Co-primary objectives evaluate clinical intervention effectiveness and implementation strategy feasibility(Curran, Bauer et al. 2012) in naturalistic, real-world, settings, as delivered by community agencies. ATTACH™ is a promising early intervention and psychoeducational parenting program, designed for delivery at community agencies serving families of preschoolers affected by toxic stress (e.g. parental depression and addiction, family violence, poverty) (Center on the Developing Child at Harvard University 2016).

Children’s exposure to toxic stress predicts developmental problems (e.g. cognitive and motor), physical health problems (e.g. inflammatory disorders), and years of life lost to disability, resulting in health care system burden (Cuijpers, Smit et al. 2011, Brent and Silverstein 2013). According to the 2019 ‘Vibrant and Healthy Kids’ Report of the National Academies, effective early interventions focused on supporting parent-child relationships are urgently needed to reduce societal health inequities stemming from childhood stress exposures (National Academies of Sciences 2019). ATTACH™ is poised to address this need.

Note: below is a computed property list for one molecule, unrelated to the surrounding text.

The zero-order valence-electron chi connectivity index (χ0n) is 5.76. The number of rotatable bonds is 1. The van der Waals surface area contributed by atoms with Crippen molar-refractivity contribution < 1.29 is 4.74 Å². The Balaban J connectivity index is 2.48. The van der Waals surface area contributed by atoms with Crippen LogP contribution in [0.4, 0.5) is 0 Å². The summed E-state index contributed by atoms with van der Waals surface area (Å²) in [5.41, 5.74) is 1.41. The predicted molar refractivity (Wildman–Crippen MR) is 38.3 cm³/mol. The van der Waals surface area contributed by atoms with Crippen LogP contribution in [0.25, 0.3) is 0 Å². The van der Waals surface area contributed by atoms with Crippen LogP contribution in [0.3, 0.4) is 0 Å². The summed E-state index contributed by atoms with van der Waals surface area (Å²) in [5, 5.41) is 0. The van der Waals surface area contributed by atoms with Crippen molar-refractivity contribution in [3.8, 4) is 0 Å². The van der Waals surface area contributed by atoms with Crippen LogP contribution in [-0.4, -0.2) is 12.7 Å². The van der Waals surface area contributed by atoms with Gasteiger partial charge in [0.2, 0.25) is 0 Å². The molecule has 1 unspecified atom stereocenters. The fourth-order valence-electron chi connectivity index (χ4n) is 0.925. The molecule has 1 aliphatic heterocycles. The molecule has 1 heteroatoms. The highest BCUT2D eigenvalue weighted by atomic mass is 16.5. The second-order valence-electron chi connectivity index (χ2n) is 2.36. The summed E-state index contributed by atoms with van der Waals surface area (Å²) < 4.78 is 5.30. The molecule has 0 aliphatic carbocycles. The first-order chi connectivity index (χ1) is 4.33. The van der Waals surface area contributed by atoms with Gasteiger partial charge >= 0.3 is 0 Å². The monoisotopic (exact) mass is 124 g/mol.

Investigators and community partners

RESOLVE Manitoba: Dr. Kendra Nixon, University of Manitoba, Dr. Nicole Letourneau, Kharah Ross, Kathryn Birnie, Ian Graham, Michael Kobor, Sarah Merrill, Kendra Nixon, Caroline Piotrowski, and Dr. Karen Wood

Community partners include: Calgary Urban Project Society, Discovery House, Sonshine Centre, Steinbach FRC, Alcove Addiction Recovery

Project Updates

AVA: Alliance Against Violence & Adversity

AVA is about creating the capacity to transform population (community) health and social services to promote health and wellness of girls and women at risk/affected by violence and adversity over the life-cycle, via a collaborative, innovative, cross-sectoral/disciplinary/jurisdictional training platform.

AVA stands to help reduce family violence and improve Canada’s UNICEF rankings for girls’ health and wellness, with positive lifespan, intergenerational and population impacts.

AVA Objectives

To transform population (community) health and social services to promote health and wellness of girls and women at risk/affected by violence and adversity over the life-cycle. 

To do this, AVA will: